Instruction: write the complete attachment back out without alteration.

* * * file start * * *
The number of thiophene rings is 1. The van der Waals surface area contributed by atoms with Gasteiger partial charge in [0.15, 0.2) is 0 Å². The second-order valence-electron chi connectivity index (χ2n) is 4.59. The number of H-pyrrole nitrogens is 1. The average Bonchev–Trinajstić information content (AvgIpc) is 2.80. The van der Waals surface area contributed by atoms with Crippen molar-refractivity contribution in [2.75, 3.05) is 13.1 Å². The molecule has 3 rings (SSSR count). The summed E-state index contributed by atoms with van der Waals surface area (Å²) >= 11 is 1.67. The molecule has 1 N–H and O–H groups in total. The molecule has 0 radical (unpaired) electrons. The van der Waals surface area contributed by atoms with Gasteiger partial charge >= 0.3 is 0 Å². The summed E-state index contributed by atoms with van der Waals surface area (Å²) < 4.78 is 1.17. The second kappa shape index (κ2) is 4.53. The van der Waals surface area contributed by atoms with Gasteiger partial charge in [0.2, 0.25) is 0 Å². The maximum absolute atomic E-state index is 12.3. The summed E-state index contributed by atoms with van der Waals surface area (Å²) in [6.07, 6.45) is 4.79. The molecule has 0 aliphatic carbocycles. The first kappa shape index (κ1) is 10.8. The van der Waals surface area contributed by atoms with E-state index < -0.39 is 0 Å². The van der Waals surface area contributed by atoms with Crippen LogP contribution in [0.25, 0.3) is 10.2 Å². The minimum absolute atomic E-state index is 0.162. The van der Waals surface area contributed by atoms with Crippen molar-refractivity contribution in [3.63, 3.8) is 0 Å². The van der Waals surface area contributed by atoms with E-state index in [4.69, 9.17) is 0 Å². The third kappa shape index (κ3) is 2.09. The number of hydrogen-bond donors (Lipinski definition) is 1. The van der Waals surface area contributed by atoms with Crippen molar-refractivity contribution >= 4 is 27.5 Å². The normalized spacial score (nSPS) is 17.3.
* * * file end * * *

The number of thiophene rings is 1. The van der Waals surface area contributed by atoms with Gasteiger partial charge in [0.15, 0.2) is 0 Å². The second-order valence-electron chi connectivity index (χ2n) is 4.59. The number of H-pyrrole nitrogens is 1. The average Bonchev–Trinajstić information content (AvgIpc) is 2.80. The van der Waals surface area contributed by atoms with Crippen molar-refractivity contribution in [2.75, 3.05) is 13.1 Å². The molecule has 3 rings (SSSR count). The summed E-state index contributed by atoms with van der Waals surface area (Å²) >= 11 is 1.67. The molecule has 1 N–H and O–H groups in total. The molecule has 0 radical (unpaired) electrons. The van der Waals surface area contributed by atoms with Gasteiger partial charge >= 0.3 is 0 Å². The summed E-state index contributed by atoms with van der Waals surface area (Å²) < 4.78 is 1.17. The second kappa shape index (κ2) is 4.53. The van der Waals surface area contributed by atoms with Gasteiger partial charge in [0.2, 0.25) is 0 Å². The maximum absolute atomic E-state index is 12.3. The summed E-state index contributed by atoms with van der Waals surface area (Å²) in [6.07, 6.45) is 4.79. The molecule has 0 aliphatic carbocycles. The first kappa shape index (κ1) is 10.8. The van der Waals surface area contributed by atoms with E-state index < -0.39 is 0 Å². The van der Waals surface area contributed by atoms with Crippen LogP contribution in [0.25, 0.3) is 10.2 Å². The minimum absolute atomic E-state index is 0.162. The van der Waals surface area contributed by atoms with Crippen molar-refractivity contribution in [3.63, 3.8) is 0 Å². The van der Waals surface area contributed by atoms with E-state index in [4.69, 9.17) is 0 Å². The third kappa shape index (κ3) is 2.09. The number of hydrogen-bond donors (Lipinski definition) is 1. The van der Waals surface area contributed by atoms with Crippen molar-refractivity contribution >= 4 is 27.5 Å². The normalized spacial score (nSPS) is 17.3.